Hubble Space Telescope Spotted Something Scary [Video]

Red Giant Star CW Leonis

Just in time for Halloween, the red giant star CW Leonis offers us a view of orange-red “cobwebs” that are dusty clouds of sooty carbon engulfing the dying star. Credit: ESA/Hubble, NASA, and Toshiya Ueta (University of Denver), Hyosun Kim (KASI)

Creepy Look At A Star Weaving A Dust Web

Sometimes, the sudden demise of stars seems rather foreboding. This picture of the CW Leonis, a fading red giant star, looks like it belongs in a ghost story. The star is surrounded by thin orange spider webs that seem to be catching it. Bright beams penetrate the dust, much as on a partially cloudy day. As the star runs out of fuel, it “burps” shells of sooty carbon into space. As a consequence of nuclear fusion in the star’s core, carbon was created. Everyone with a fireplace is aware that soot is a pain. However, carbon that is sent into space serves as the foundation for the development of future stars, planets, and possibly even life. On Earth, complex biological molecules consist of carbon atoms bonded with other common elements.


This is a time-lapse set of images of the aging red giant star CW Leonis, taken on three dates: 2001, 2011, and 2016. The star is embedded inside gossamer cobwebs of dust encircling the star. These are really shells of carbon dust blown off the star. As they expand into space they change shape, as seen between the Hubble Space Telescope exposures. Brilliant searchlight beams from the star’s surface poke through the dust. These beams change orientation through the different dates the Hubble photographs were taken. Credit: Animation: ESA/Hubble, NASA, STScI, Acknowledgment: Toshiya Ueta (University of Denver), Hyosun Kim (KASI), M. Zamani

Hubble Celebrates Halloween with a Glowering, Dying Star

A hypnotizing vortex? A peek into a witch’s cauldron? A giant space-spider web?

In truth, it’s a view of the red giant star CW Leonis as captured by NASA’s Hubble Space Telescope – just in time for Halloween celebrations with spooky cosmic vistas.

The dusty clouds of sooty carbon engulfing the dying star are what are seen as orange-red “cobwebs.” They originated from the CW Leonis’ outer layers being flung into the pitch-black vacuum. The star’s atmosphere is carbon-rich because the carbon was heated up through nuclear fusion in the star’s interior. Returning the carbon to space supplies the building blocks needed for the creation of upcoming stars and planets. The carbon atom serves as the foundation for all known life on Earth. Atoms of carbon are bound together with other common elements in the cosmos to form complex living compounds.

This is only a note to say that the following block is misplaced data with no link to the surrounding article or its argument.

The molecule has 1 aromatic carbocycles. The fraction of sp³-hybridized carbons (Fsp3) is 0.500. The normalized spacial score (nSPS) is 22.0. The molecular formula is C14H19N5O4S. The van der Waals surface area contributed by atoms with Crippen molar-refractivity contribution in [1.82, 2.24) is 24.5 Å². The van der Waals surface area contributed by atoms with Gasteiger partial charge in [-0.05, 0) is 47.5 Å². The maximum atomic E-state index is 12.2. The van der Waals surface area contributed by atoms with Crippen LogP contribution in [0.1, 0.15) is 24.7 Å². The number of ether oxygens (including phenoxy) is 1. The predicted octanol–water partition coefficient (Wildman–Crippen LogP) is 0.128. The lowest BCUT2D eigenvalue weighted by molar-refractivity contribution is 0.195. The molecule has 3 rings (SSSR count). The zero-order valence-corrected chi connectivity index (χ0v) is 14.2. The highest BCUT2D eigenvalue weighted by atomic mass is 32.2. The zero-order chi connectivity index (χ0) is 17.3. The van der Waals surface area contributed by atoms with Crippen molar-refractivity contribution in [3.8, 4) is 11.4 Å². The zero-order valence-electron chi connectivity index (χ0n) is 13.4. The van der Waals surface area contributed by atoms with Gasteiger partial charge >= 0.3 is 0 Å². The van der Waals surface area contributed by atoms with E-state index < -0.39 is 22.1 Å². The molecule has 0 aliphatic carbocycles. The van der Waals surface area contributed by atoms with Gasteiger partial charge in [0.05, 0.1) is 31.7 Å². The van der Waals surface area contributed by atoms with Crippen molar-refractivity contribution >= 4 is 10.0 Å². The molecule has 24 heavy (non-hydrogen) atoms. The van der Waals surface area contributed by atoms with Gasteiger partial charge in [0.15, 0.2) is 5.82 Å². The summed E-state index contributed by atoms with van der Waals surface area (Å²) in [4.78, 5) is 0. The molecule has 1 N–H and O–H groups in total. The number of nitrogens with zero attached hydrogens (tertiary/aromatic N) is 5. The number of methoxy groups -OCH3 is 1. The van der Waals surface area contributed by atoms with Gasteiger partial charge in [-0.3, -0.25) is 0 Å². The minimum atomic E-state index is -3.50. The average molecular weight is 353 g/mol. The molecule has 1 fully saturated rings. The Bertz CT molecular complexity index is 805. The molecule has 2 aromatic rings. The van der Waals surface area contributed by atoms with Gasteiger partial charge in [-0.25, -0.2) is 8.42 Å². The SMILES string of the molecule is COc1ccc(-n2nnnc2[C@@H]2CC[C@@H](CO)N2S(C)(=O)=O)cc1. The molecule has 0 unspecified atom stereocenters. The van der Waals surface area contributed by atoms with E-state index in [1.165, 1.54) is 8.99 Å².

The nearest carbon star to Earth is CW Leonis, which is 400 light-years away. Astronomers now have the ability to comprehend the interaction between the star and its tumultuous envelope. The magnetic field of the star may have formed the intricate interior structure of shells and arcs. In-depth Hubble views of CW Leonis over the past 20 years also demonstrate the expansion of ejected material threads around the star.

One of the star’s most striking aspects are the strong beams of light extending from CW Leonis. They have changed in brightness in just 15 years, which in terms of astronomical time, is a very brief period of time. According to astronomers, CW Leonis’ dust may be illuminated by starlight beams that pass through openings in the dust, much like searchlight beacons through a foggy sky. However, the precise reason for the abrupt variations in their brightness is still unknown.